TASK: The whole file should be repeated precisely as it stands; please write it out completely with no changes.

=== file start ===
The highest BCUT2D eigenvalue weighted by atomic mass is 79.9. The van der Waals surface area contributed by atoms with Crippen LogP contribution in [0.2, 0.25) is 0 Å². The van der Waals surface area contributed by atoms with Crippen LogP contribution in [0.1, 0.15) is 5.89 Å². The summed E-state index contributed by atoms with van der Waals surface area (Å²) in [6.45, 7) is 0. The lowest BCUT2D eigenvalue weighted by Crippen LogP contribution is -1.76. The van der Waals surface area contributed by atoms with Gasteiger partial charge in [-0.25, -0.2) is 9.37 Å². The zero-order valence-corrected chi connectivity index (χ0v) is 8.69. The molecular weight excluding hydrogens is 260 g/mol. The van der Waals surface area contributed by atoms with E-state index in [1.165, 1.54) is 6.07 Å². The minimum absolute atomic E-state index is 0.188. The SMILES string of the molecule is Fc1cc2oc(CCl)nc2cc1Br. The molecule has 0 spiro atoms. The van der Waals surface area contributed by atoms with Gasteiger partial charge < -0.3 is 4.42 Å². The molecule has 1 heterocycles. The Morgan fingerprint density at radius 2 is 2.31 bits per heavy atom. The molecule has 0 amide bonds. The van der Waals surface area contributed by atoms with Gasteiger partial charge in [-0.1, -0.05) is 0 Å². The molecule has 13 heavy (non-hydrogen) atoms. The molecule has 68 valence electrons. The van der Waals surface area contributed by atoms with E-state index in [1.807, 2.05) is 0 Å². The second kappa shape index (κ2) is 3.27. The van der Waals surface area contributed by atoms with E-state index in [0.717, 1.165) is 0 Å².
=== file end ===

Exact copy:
The highest BCUT2D eigenvalue weighted by atomic mass is 79.9. The van der Waals surface area contributed by atoms with Crippen LogP contribution in [0.2, 0.25) is 0 Å². The van der Waals surface area contributed by atoms with Crippen LogP contribution in [0.1, 0.15) is 5.89 Å². The summed E-state index contributed by atoms with van der Waals surface area (Å²) in [6.45, 7) is 0. The lowest BCUT2D eigenvalue weighted by Crippen LogP contribution is -1.76. The van der Waals surface area contributed by atoms with Gasteiger partial charge in [-0.25, -0.2) is 9.37 Å². The zero-order valence-corrected chi connectivity index (χ0v) is 8.69. The molecular weight excluding hydrogens is 260 g/mol. The van der Waals surface area contributed by atoms with E-state index in [1.165, 1.54) is 6.07 Å². The minimum absolute atomic E-state index is 0.188. The SMILES string of the molecule is Fc1cc2oc(CCl)nc2cc1Br. The molecule has 0 spiro atoms. The van der Waals surface area contributed by atoms with Gasteiger partial charge < -0.3 is 4.42 Å². The molecule has 1 heterocycles. The Morgan fingerprint density at radius 2 is 2.31 bits per heavy atom. The molecule has 0 amide bonds. The van der Waals surface area contributed by atoms with Gasteiger partial charge in [-0.1, -0.05) is 0 Å². The molecule has 13 heavy (non-hydrogen) atoms. The molecule has 68 valence electrons. The van der Waals surface area contributed by atoms with E-state index in [1.807, 2.05) is 0 Å². The second kappa shape index (κ2) is 3.27. The van der Waals surface area contributed by atoms with E-state index in [0.717, 1.165) is 0 Å².